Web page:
Balkans on high alert as floods hit Bosnia, Croatia


BEGOV HAN, Bosnia-Herzegovina (AP) — A 6-year-old boy who fell into a swollen creek on his bicycle remained missing after floods hit parts of Bosnia on Tuesday, raising fears the Balkan country could see a repeat of the record flooding that killed at least 23 people and affected about a third of the population five years ago.

The child was riding over a small wooden bridge outside his home when he fell into the water along with his bike, the boy’s uncle told The Associated Press.

“His mother tried to save him. She jumped into the water,” Sanel Meseljevic said, his voice trembling. “We also went in and searched….We couldn’t find him. We don’t know where he is, if he was swept away … or he is still somewhere in the creek.”

Rescue teams in the central village of Begov Han spent hours looking for the boy and found the bicycle before calling off the search for the day, local media reported.

Torrential rains that started on Sunday caused rivers in northwestern and central Bosnia to break their banks, flooding homes and roads. Local authorities in several areas urged residents living close to rivers to evacuate their homes and launched emergency measures to respond to the rising flood waters.

Hunter Biden May Have Just Ratted Out Joe, Acknowledges Identity of the 'Big Guy' in $5M China Deal

A number of schools canceled classes, while electricity and water supplies were disrupted. Landslides closed local roads.

Officials across Bosnia sought to dispel alarm northern Bosnia was at risk for the kind of destruction it suffered when the heaviest rain ever recorded drenched southeast Europe for days in mid-May 2014.

“We don’t expect the 2014 situation because the intensity of the rainfall was much higher then,” said Dusan Vranjes, an emergency sector official in Prijedor.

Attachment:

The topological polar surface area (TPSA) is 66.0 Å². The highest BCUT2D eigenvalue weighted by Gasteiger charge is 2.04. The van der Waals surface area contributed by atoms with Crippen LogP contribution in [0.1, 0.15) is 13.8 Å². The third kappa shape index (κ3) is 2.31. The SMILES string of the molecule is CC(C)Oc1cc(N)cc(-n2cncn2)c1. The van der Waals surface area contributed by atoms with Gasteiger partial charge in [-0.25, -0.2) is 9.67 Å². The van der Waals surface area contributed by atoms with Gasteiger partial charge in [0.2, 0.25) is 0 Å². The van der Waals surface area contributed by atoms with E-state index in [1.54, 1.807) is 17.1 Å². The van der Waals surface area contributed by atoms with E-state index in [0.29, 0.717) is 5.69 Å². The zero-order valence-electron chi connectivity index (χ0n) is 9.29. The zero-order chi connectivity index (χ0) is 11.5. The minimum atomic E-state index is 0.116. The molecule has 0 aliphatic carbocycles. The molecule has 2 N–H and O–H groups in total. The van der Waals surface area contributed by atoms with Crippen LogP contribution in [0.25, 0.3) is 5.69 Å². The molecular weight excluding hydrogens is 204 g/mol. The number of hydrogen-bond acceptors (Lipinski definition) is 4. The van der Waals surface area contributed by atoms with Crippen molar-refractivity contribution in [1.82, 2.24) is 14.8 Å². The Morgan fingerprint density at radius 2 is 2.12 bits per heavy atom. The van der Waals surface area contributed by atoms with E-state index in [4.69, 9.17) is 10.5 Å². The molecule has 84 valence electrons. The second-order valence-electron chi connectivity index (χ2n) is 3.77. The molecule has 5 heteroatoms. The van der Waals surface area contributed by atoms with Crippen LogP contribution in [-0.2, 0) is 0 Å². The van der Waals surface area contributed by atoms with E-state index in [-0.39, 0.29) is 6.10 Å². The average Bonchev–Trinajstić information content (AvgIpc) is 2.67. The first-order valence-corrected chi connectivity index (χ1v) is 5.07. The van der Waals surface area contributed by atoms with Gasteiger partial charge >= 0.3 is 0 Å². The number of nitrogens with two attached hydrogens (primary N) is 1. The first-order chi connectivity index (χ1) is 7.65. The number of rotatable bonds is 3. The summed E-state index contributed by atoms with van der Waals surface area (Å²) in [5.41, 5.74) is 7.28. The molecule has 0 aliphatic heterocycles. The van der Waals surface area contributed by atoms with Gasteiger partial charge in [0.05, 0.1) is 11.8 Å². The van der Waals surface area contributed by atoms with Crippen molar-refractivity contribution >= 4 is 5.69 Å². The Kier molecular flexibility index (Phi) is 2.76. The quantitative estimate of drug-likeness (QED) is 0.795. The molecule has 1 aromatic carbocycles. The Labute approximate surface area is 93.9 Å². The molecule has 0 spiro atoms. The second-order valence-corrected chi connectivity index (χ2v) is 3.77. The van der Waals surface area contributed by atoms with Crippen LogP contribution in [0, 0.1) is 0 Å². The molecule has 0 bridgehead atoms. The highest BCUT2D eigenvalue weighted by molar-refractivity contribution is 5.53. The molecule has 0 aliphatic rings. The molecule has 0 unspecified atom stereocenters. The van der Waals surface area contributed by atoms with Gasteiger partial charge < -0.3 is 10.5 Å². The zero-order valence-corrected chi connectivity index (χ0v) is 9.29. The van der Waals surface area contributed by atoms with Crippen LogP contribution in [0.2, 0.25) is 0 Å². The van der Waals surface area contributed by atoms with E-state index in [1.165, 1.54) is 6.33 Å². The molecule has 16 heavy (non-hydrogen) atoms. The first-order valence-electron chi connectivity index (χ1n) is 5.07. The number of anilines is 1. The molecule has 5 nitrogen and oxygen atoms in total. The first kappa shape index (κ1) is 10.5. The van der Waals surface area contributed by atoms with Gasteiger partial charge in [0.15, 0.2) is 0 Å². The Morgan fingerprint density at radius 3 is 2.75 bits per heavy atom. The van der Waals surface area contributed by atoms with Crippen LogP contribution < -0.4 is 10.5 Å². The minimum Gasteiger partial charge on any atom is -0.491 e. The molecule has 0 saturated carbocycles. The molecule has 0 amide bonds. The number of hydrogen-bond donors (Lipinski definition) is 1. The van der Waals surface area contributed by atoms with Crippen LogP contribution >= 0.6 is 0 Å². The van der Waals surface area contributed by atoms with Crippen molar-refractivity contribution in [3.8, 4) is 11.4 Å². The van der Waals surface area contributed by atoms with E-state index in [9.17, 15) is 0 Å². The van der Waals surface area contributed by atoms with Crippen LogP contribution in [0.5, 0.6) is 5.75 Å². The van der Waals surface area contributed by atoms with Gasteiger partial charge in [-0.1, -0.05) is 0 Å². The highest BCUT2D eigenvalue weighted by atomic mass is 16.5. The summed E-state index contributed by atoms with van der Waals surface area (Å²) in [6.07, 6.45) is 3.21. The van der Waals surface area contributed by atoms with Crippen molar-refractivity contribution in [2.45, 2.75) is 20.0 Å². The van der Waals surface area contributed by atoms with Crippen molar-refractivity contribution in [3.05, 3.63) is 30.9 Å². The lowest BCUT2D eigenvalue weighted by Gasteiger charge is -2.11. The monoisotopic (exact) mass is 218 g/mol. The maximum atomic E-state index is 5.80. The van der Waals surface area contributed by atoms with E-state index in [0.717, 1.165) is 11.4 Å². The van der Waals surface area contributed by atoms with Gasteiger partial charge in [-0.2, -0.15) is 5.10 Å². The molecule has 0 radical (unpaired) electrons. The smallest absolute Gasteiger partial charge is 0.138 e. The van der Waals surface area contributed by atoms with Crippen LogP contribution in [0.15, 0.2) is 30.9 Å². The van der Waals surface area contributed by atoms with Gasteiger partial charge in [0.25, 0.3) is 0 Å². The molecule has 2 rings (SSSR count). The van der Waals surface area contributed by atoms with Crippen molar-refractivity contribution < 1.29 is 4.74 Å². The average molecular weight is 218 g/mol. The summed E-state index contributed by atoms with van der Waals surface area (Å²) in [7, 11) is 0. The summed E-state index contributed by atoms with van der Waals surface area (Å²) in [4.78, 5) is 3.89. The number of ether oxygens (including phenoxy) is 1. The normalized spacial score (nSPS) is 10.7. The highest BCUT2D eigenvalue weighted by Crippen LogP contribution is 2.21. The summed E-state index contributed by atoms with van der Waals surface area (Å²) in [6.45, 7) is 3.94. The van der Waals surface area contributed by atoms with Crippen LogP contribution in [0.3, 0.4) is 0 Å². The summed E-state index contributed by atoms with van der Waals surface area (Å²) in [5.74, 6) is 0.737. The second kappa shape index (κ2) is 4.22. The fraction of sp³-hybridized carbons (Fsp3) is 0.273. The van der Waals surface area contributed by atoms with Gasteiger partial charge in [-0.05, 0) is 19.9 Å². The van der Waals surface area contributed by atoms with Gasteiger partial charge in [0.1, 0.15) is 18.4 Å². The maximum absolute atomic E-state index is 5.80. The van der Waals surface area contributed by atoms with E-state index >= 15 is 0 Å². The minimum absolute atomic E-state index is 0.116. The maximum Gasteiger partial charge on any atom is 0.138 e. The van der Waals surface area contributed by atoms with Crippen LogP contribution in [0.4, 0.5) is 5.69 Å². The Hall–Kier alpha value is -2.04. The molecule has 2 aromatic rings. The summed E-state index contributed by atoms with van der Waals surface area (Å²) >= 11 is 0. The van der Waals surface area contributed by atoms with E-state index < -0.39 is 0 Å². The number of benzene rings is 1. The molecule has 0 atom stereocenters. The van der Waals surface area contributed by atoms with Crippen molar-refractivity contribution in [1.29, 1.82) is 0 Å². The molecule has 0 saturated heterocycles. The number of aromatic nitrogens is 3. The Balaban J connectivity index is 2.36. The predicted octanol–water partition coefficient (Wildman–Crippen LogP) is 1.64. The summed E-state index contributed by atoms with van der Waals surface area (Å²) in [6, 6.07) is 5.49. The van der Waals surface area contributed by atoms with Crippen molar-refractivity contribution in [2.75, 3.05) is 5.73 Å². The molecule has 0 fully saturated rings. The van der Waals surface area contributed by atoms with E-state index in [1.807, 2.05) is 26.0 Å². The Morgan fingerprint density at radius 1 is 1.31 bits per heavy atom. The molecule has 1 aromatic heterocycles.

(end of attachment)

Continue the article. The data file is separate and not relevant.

Nusret Alicik, a resident of Tesanj, in northern Bosnia, said water burst into the lower part of his house, as well as his mother’s.

“I was at home, I climbed up the stairs on the first floor, brought the valuables upstairs. too. Where else could I go?” he said.

In neighboring Croatia, authorities raised flood defenses in the central towns of Hrvatska Kostajnica, Korana and Karlovac.

Croatian public broadcaster HRT said firefighters rescued eight tourists, including two children, in a central area.

The Western Journal has not reviewed this Associated Press story prior to publication. Therefore, it may contain editorial bias or may in some other way not meet our normal editorial standards. It is provided to our readers as a service from The Western Journal.

Truth and Accuracy

Submit a Correction →

We are committed to truth and accuracy in all of our journalism. Read our editorial standards.

The Associated Press is an independent, not-for-profit news cooperative headquartered in New York City. Their teams in over 100 countries tell the world’s stories, from breaking news to investigative reporting. They provide content and services to help engage audiences worldwide, working with companies of all types, from broadcasters to brands. Photo credit: @AP on Twitter
The Associated Press was the first private sector organization in the U.S. to operate on a national scale. Over the past 170 years, they have been first to inform the world of many of history's most important moments, from the assassination of Abraham Lincoln and the bombing of Pearl Harbor to the fall of the Shah of Iran and the death of Pope John Paul.

Today, they operate in 263 locations in more than 100 countries relaying breaking news, covering war and conflict and producing enterprise reports that tell the world's stories.
New York City